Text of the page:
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Flamingos and Cokes, Part 3

The third part in a series, this short story continues with Sadie and Lana. Was Lana able to salvage Sadie's career after Sadie gave an art connoisseur a piece of her mind? And who exactly is Brady?

If you need a quick recap, read Parts 1 and 2 at the links below.

Sadie grabbed a mop, sighed, and went to erase the trail of gray-brown puddles Lana had left from the doorstep, through the living room, and down the hall. At least it wasn’t red clay, Sadie thought. If it was, the house would have looked like a crime scene.

After Sadie finished cleaning the destruction wrought, Lana emerged from the bedroom. Cleaned and dry, she was—well--she was presentable at least. Lana always looked like she stepped out of the latest issue of the leading fashion magazines. But Lana’s clothes were currently in a suitcase, in a trunk, in a car, in the ditch. She had to make do with Sadie’s clothes, and Sadie kept her chic clothes back at her apartment in New York City. Not in her rural Florida house, where they were both currently at.

“Lana, you don’t look half bad,” Sadie said grinning mischievously. “Maybe we should update your headshot.”

Now dressed in a loose pair of jeans and a pale blue cotton shirt Lana replied, “Very funny. Sadie, I would never connect you to the wardrobe in your closet here. It’s so…rugged.”

“Rugged like the ski instructor you couldn’t stop talking about last winter, or rugged like Nurse Helga that set your arm after you skied halfway into a tree?”

“Ok, maybe rugged wasn’t the right word. But it’s like seeing a whole new side of you.”

“You think? Coffee?” Sadie asked as she led Lana to the kitchen.

“Yes. With every fiber of my being, yes. To both questions.”

Sadie poured a cup of coffee for them both and placed the creamer and sugar canister on the kitchen table. “Lana I know why you’re here, and I’m not ready to go back. Something just clicked that night I left my show. Madeline Wray. The nerve of that woman. I mean, who does she think she is?”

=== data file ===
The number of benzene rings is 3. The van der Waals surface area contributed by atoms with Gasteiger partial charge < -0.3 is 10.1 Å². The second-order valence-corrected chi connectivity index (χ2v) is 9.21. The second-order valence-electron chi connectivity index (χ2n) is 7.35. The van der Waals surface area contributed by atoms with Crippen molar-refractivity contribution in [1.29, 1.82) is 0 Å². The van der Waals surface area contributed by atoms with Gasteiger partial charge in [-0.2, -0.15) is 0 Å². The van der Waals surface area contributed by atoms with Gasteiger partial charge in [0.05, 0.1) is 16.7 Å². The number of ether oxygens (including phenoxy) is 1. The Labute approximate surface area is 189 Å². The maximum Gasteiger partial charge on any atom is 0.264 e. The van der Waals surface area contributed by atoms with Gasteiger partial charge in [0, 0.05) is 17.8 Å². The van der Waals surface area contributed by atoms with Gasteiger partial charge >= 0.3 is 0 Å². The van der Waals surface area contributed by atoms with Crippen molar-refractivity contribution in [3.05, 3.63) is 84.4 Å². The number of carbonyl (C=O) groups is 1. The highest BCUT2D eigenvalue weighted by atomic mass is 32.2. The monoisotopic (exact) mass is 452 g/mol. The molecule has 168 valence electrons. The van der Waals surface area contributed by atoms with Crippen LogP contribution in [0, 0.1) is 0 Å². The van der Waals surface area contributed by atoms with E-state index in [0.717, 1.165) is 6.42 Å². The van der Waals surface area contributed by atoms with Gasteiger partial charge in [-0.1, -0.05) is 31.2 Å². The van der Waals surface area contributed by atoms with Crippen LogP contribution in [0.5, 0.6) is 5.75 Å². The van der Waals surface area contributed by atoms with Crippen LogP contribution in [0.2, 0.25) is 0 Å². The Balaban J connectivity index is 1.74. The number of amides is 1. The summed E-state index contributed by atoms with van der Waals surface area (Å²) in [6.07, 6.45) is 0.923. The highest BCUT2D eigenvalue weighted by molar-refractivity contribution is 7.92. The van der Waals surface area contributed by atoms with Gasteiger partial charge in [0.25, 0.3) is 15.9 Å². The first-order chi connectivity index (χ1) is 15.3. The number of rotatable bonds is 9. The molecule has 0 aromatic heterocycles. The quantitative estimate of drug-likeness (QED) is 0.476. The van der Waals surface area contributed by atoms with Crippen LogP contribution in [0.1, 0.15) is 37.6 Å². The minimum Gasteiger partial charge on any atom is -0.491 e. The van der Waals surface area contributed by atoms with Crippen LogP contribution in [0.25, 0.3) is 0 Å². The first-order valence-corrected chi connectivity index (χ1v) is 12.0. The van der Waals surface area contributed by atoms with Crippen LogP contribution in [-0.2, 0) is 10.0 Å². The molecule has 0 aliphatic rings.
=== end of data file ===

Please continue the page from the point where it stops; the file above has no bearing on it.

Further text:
“The self-appointed connoisseur of all things art in the five-borough area,” Lana smirked. “She’s difficult on her best days, I agree. But I managed to smooth things over somewhat.”

“Really?” Sadie said incredulously. “How’d you manage that?”

“I am not the highest regarded art agent for no reason. I may have put a bug in someone’s ear whose assets and social standing far exceeds that of Madeline’s. And that person may or may not extend an invitation to Madeline for the social event of the season. It’s contingent upon her best behavior, and should she not acquiesce, a juicy tidbit about her specifically being left off the invitation list will be leaked. Oh, and did I mention that your pieces will be the central focus AND theme for the event?”

“You didn’t!” Sadie said, her eyes widening in disbelief.

“I can tell you I most certainly did.”

“Oh Lana! I don’t even know what to say!” Sadie gushed.

“Well, you can start by telling me the history between you and that man. Brady, was it? Yes, there’s a story there. I know it. And don’t think I didn’t see that look in your eyes when you opened the door.”

“That look was the shock of seeing you dripping more water than a monsoon season.”

“Nice try deflecting.”

“It’s a long story.”

“By all means don’t keep me waiting. My calendar is pretty well clear at the present moment.”

“I don’t know. He and I. We. Well.”

“Take a breath Sadie. It’s not an inquisition. It’s just me.”

“We were never an item. Not really. I think it’s more that we could have been something and were on the cusp of that something more.”

“And…what happened?”

“Life? We had known each other almost our whole lives. We went to the same college, and for the first time actually got to know each other. We’d stay up late at night just talking. He’d wait to eat lunch until my classes got out so we could eat together. Everything was just starting to slide into place. But then not too far into our first year he gets word his Dad was not well. He wound up passing away a week later. I came back for the funeral and Brady was, I think lost is the only way to describe it. I tried to get him to talk but he wouldn’t. He shut me out and told me that he decided to enlist. It hit me like a gut punch. I left and threw myself into my art. We wrote a couple times while he was overseas. By the time he came back, I was long gone.”

“So this was the first time you’ve seen him since he enlisted all those years ago?”

“Not quite. I saw him oh, about a year ago. He wanted to talk, and I was not in the right mind space to hear it. There were a lot of things left unsaid. And it didn’t help that just prior to him wanting to talk, Miss My Daddy Owns the Town was stuck to him like glue.”

“Say no more. I think I have an idea of how well THAT may have went,” Lana said.

“I admit I’m never one to mince words or hold back.”

“This is your chance Sadie. You’re not seeing anyone right now. I’d love to know there was a higher purpose to me ruining my clothes and shoes—aside from saving your career. Hey, I almost hand-delivered him back to you.”

“I’m not sure that’s what you’d call it.”

“Close enough. When are you going to see him again?”

“Around six o’clock today. He’s going to swing by so he can help tow your car out of the ditch.”

“We have plenty of time. If I can one-up Madeline Wray in the space of an evening, this should be a piece of cake.”

Sadie took a sip of her coffee. Lana had good intuitions and was well-known for her execution. What type of plan would she come up with now? They were going to be pulling a car out of the ditch. A soggy, muddy ditch. This was not exactly the setting of a Hallmark movie.

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